Indian peacekeepers in Haiti win laurels | Current Affairs, Current Affairs 2019

Indian peacekeepers in Haiti win laurels

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Indian peacekeepers, who supported the Haitian Police for over a decade and are departing from Haiti as the UN mission closes in October, have won laurels for their commendable service and for going beyond the call of duty to serve the people in the Caribbean country.

The Indian Formed Police Unit (FPU), deployed with the United Nations Mission for Justice Support in Haiti (MINUJUSTH), consisted 140 personnel from Assam Rifles, India’s 184-year-old paramilitary force.

Of the total 140 Indian peacekeepers, 126 officers left Haiti on July 21, following the closing of operations of the last Indian contingent in the Caribbean country.

The remaining 14 Indian officers will depart on August 3, ending 11 years of continuous presence of Indian police on the Haitian territory in support of the Haitian National Police (HNP), since the arrival of their first contingent as part of the United Nations Stabilization Mission in Haiti (MINUSTAH) in 2008.

Starting from October 16, with a new configuration without the presence of peacekeepers on the ground, the United Nations will continue to support the implementation of the HNP Strategic Development Plan 2017-2021 through the technical and advisory support to the United Nations Integrated Office in Haiti (BINUH).

The 140 Indian peacekeepers were awarded the United Nations medal in recognition of their work during a closing ceremony earlier this month in presence of the representatives of the Haitian National Police and those of the police component of MINUJUSTH.

Mr. Singh said the Indian contingent carried out numerous operations related to the MINUJUSTH mandate, including joint patrols of Indian police with those of the HNP and individual police officers, static security missions, visibility patrols, joint operations, police escorts, rapid reaction forces.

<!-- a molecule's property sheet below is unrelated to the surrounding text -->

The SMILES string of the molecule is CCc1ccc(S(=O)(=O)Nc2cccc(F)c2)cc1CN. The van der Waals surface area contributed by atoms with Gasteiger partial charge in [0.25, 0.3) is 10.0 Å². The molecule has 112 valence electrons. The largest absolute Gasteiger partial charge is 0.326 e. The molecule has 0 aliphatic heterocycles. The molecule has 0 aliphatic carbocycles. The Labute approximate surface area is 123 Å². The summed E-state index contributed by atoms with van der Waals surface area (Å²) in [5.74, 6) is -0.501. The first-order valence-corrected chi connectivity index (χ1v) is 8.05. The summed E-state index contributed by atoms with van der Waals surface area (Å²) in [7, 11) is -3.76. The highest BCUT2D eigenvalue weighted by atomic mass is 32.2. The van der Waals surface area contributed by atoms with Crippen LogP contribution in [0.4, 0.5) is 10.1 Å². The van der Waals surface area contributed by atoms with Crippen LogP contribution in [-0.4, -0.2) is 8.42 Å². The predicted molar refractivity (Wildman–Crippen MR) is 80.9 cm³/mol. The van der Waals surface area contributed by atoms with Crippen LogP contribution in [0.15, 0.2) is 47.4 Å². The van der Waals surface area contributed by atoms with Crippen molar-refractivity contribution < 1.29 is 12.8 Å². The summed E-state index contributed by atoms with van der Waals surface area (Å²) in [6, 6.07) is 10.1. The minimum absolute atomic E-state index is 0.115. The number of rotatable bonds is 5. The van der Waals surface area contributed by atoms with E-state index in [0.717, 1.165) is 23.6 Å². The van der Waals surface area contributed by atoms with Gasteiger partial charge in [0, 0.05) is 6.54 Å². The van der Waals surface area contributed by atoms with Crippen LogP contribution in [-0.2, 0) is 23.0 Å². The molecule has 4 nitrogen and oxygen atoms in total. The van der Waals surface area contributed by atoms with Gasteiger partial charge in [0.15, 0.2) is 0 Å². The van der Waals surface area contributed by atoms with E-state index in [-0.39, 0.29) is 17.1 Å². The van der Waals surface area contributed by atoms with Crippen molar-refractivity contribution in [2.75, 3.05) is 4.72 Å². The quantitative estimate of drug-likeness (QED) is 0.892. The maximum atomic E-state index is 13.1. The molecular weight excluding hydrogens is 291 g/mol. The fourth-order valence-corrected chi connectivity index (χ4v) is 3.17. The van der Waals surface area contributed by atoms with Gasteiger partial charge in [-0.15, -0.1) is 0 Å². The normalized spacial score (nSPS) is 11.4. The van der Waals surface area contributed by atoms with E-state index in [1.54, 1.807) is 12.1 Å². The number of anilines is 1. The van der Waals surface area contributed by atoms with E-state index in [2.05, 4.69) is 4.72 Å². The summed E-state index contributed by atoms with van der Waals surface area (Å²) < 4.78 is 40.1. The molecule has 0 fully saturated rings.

The Indian peacekeepers went above and beyond their call of duty and their humanitarian work for the Haitian people and were widely appreciated by the local authorities, Mr. Singh said.

The Indian contingent provided books and other essential items to institutions such as the Enfant-Jesus of Prague orphanage in Port-au-Prince and donated about 70 units of blood on the occasion of Indian national holidays such as the Independence Day and the Republic Day.

“MINUJUSTH recognizes India’s contribution to Haiti and sincerely thanks it. The Indian police have made successful efforts to fulfil this peace mission,” said the Commander of the Police Component of the Mission, Commissioner Serge Therriault, present at the closing ceremony. Singh also said the Indian contingent did not suffer any casualties during the deployment. “Our hope for the Haitian people is that they carry forward their culture and work hard for the prosperity and development of the country so that the Haitian flag flies high,” Mr. Singh said.

“In recognition of the exemplary service and valuable contribution he has offered to MINUJUSTH, Colonel Singh deserves to be congratulated,” said a congratulatory certificate and appreciation letter presented to Singh by Therriault. He said he was proud that there were no disciplinary case against any Indian peacekeeper and “we completed our mission successfully, with dignity and respect.”

So far, 168 Indian peacekeepers have made the supreme sacrifice in the line of duty in various UN missions. Singh underscored that nations should remember the sacrifices made by peacekeepers through memorials. “They have given their life, made the supreme sacrifice. For a nation’s better tomorrow, they have given their today,” he said.

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